When Joanie Corneil and a partner started Square 1 Burgers and Bar in Tampa in 2008, the restaurant paid $1.89 to $1.94 a pound for the Angus beef used in its burgers.
“Last year at this time, we were paying $4.11 a pound,” Corneil said. That’s more than double the cost in just about six years — a big deal to a burger-centric concept like hers'.
The price of ground beef, and other beef cuts, has been a problem for years. Drought forced ranchers to cut herds, limiting supply and driving up costs. For smaller operators, those cost increases have been dramatic. And while conditions have improved and ranchers are building herds, it’ll take some time for it to impact costs.
That has led to increased prices and decreased profits in many cases, though some concepts have cut back on portion sizes. Some have even switched to cheaper cuts of meat.
For Square 1, reduced portions or cheaper costs are out of the question. Corneil seemed almost offended when I asked if she’d ever consider such options. “I would never do that,” said Corneil, whose chain has since grown to eight locations, with two more on the way. “That’s not our concept. Our concept is to serve the very best.”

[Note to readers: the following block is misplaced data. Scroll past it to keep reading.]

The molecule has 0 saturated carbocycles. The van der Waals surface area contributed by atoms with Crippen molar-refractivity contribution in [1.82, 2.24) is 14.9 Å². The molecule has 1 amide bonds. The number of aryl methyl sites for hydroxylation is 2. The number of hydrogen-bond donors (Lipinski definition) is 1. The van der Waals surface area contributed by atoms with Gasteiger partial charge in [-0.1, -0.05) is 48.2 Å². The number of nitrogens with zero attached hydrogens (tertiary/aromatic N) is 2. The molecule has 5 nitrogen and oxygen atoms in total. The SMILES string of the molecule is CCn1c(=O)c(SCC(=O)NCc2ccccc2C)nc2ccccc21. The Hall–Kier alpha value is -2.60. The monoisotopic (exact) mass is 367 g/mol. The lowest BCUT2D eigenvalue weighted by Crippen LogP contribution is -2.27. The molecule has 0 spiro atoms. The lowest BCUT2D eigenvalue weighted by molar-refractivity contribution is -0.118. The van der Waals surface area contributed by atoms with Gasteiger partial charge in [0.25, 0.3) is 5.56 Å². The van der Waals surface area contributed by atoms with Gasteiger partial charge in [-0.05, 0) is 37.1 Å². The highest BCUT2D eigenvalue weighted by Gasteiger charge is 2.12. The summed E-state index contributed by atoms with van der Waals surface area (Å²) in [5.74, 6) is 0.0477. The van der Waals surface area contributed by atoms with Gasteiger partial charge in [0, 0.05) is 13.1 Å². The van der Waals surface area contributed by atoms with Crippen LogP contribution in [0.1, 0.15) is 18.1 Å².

But she did say that, “We run higher food costs than I would prefer,” and she said that the company has had to be extra careful about waste and food controls. “I pride myself on our management team,” she said. “They are really good at that.”
Price increases have also been part of the equation, but not always: Last year she decided she wasn’t happy with her chain’s six-ounce burger so she increased it by one ounce without increasing prices.
“I know that’s backwards,” she said. “But I want that good perception from the customer.”
The good news is that experts believe beef costs to finally ease next year. Corneil has already seen that — she’s currently paying $3.74 a pound for beef. That’s lower, though still double her costs from seven years ago.
That said, it’s nothing compared with the pressure Corneil sees in the ostrich market. Square 1 every weekend will sell specialty burgers made from a different source, like crab, gator, elk or even ostrich.
She initially had ostrich on her first restaurant’s regular menu, but took it off when supply problems drove its cost to $27 a pound at one point. That would be an expensive burger at 33 percent food cost.
“No one is going to come in and buy a burger for what you’re going to have to charge for that,” Corneil said.